On Work_Khalil Gibran

Then a ploughman said, Speak to us of Work.

And he answered, saying:

You work that you may keep pace with the earth

and the soul of the earth.

For to be idle is to become a stranger unto the

seasons, and to step out of life’s procession that

marches in majesty and proud submission towards

the infinite.

When you work you are a flute through whose heart

the whispering of the hours turn to music.

Which of you would be a reed, dumb and silent,

when all else sings together in unison?

Always you have been told that work is a curse and

labour a misfortune.

But I say to you that when you work you fulfil a part

of earth’s furthest dream, assigned to you when that

dream was born,

And in keeping yourself with labour you are in truth

loving life,

And to love life through labour is to be intimate with

life’s inmost secret.

But if you in your pain call birth an affliction and the

support of the flesh a curse written upon your brow,

then I answer that naught but the sweat of your

brow shall wash away that which is written.

You have been told also that life is darkness, and in

your weariness you echo what was said by the


And I say that life is indeed darkness save when

there is urge,

And all urge is blind save when there is knowledge.

And all knowledge is vain save when there is work,

And all work is empty save when there is love;

And when you work with love you bind yourself to

yourself, and to one another, and to God.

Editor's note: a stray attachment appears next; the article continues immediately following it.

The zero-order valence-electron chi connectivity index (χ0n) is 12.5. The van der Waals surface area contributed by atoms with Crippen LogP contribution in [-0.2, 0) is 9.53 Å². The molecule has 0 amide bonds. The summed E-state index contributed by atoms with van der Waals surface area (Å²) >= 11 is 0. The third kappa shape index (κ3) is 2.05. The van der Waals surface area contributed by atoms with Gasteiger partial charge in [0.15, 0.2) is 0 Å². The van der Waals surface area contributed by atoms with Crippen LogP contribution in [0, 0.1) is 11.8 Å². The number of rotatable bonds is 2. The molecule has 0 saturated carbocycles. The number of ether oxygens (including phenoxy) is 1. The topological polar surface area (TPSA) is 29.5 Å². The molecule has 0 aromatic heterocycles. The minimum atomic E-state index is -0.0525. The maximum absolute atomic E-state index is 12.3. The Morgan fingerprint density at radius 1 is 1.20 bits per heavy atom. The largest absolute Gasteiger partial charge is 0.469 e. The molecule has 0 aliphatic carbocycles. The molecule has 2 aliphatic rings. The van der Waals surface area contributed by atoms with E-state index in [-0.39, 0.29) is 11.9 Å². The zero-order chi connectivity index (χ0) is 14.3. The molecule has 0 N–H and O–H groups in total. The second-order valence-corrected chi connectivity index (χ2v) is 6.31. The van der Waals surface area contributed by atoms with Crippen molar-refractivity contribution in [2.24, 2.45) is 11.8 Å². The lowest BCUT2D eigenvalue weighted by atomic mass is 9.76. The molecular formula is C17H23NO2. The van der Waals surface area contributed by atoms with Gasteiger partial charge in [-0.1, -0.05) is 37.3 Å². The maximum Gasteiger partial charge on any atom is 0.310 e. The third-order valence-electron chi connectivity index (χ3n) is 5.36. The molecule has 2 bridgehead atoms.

And what is it to work with love?

It is to weave the cloth with threads drawn from

your heart, even as if your beloved were to wear

that cloth.

It is to build a house with affection, even as if your

beloved were to dwell in that house.

It is to sow seeds with tenderness and reap the

harvest with joy, even as if your beloved were to eat

the fruit.

It is to charge all things you fashion with a breath of

your own spirit.

And to know that all the blessed dead are standing

about you and watching.

Often have I heard you say, as if speaking in sleep,

‘He who works in marble, and finds the shape of his

own soul in the stone, is nobler than he who

ploughs the soil.

‘And he who seizes the rainbow to lay it on a cloth

in the likeness of man, is more than he who makes

the sandals for our feet.’

But I say, not in sleep, but in the overwakefulness of

noontide, that the wind speaks not more sweetly to

the giant oaks than to the least of all the blades of


And he alone is great who turns the voice of the

wind into a song made sweeter by his own loving.

Work is love made visible.

And if you cannot work with love but only with

distaste, it is better than you should leave your work

and sit at the gate of the temple and take alms of

those who work with joy.

For if you bake bread with indifference, you bake a

bitter bread that feeds but half man’s hunger.

And if you grudge the crushing of the grapes, your

grudges distils a poison in the wine.

And if you sing though as angels, and love not the

singing, you muffle man’s ears to the voices of the

day and the voices of the night.